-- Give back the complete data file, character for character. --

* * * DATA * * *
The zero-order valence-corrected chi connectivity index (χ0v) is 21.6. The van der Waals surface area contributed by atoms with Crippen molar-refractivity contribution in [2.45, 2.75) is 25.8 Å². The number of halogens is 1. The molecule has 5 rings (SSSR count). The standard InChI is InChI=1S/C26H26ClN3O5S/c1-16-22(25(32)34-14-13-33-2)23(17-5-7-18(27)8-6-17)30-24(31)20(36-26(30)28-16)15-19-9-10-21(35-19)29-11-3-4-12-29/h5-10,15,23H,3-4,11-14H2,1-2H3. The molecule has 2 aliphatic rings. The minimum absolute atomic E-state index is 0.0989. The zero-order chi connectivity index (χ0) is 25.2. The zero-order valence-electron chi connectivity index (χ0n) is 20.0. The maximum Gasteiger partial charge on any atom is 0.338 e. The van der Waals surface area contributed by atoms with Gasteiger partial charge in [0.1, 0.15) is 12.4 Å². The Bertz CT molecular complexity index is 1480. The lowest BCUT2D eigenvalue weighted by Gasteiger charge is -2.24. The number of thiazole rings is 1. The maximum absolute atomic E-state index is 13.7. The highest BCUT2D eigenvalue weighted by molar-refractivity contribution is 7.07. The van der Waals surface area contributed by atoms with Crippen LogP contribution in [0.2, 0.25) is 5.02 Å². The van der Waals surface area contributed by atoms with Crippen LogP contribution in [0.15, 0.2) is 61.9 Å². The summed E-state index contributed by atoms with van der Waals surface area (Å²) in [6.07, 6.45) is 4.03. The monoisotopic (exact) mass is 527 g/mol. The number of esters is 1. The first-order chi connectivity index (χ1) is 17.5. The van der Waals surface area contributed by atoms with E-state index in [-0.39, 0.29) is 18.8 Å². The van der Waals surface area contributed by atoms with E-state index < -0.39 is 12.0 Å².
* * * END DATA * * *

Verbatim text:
The zero-order valence-corrected chi connectivity index (χ0v) is 21.6. The van der Waals surface area contributed by atoms with Crippen molar-refractivity contribution in [2.45, 2.75) is 25.8 Å². The number of halogens is 1. The molecule has 5 rings (SSSR count). The standard InChI is InChI=1S/C26H26ClN3O5S/c1-16-22(25(32)34-14-13-33-2)23(17-5-7-18(27)8-6-17)30-24(31)20(36-26(30)28-16)15-19-9-10-21(35-19)29-11-3-4-12-29/h5-10,15,23H,3-4,11-14H2,1-2H3. The molecule has 2 aliphatic rings. The minimum absolute atomic E-state index is 0.0989. The zero-order chi connectivity index (χ0) is 25.2. The zero-order valence-electron chi connectivity index (χ0n) is 20.0. The maximum Gasteiger partial charge on any atom is 0.338 e. The van der Waals surface area contributed by atoms with Gasteiger partial charge in [0.1, 0.15) is 12.4 Å². The Bertz CT molecular complexity index is 1480. The lowest BCUT2D eigenvalue weighted by Gasteiger charge is -2.24. The number of thiazole rings is 1. The maximum absolute atomic E-state index is 13.7. The highest BCUT2D eigenvalue weighted by molar-refractivity contribution is 7.07. The van der Waals surface area contributed by atoms with Crippen LogP contribution in [0.2, 0.25) is 5.02 Å². The van der Waals surface area contributed by atoms with Crippen LogP contribution in [0.15, 0.2) is 61.9 Å². The summed E-state index contributed by atoms with van der Waals surface area (Å²) in [6.07, 6.45) is 4.03. The monoisotopic (exact) mass is 527 g/mol. The number of esters is 1. The first-order chi connectivity index (χ1) is 17.5. The van der Waals surface area contributed by atoms with E-state index in [-0.39, 0.29) is 18.8 Å². The van der Waals surface area contributed by atoms with E-state index < -0.39 is 12.0 Å².